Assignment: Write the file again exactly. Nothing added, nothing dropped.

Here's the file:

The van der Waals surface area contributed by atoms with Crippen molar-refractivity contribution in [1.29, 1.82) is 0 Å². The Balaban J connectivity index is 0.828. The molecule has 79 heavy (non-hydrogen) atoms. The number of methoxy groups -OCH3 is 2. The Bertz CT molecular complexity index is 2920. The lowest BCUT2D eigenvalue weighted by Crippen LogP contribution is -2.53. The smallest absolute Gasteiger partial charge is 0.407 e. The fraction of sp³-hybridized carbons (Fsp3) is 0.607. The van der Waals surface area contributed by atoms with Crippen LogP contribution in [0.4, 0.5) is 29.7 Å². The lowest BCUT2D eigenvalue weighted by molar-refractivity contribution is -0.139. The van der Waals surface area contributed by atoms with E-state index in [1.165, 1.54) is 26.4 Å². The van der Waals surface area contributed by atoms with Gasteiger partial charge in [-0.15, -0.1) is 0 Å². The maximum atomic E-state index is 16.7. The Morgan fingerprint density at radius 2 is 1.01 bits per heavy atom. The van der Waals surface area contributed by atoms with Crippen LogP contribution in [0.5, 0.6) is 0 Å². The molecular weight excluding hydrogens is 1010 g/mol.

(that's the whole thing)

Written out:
The van der Waals surface area contributed by atoms with Crippen molar-refractivity contribution in [1.29, 1.82) is 0 Å². The Balaban J connectivity index is 0.828. The molecule has 79 heavy (non-hydrogen) atoms. The number of methoxy groups -OCH3 is 2. The Bertz CT molecular complexity index is 2920. The lowest BCUT2D eigenvalue weighted by Crippen LogP contribution is -2.53. The smallest absolute Gasteiger partial charge is 0.407 e. The fraction of sp³-hybridized carbons (Fsp3) is 0.607. The van der Waals surface area contributed by atoms with Crippen LogP contribution in [0.4, 0.5) is 29.7 Å². The lowest BCUT2D eigenvalue weighted by molar-refractivity contribution is -0.139. The van der Waals surface area contributed by atoms with E-state index in [1.165, 1.54) is 26.4 Å². The van der Waals surface area contributed by atoms with Gasteiger partial charge in [-0.15, -0.1) is 0 Å². The maximum atomic E-state index is 16.7. The Morgan fingerprint density at radius 2 is 1.01 bits per heavy atom. The van der Waals surface area contributed by atoms with Crippen LogP contribution in [0.5, 0.6) is 0 Å². The molecular weight excluding hydrogens is 1010 g/mol.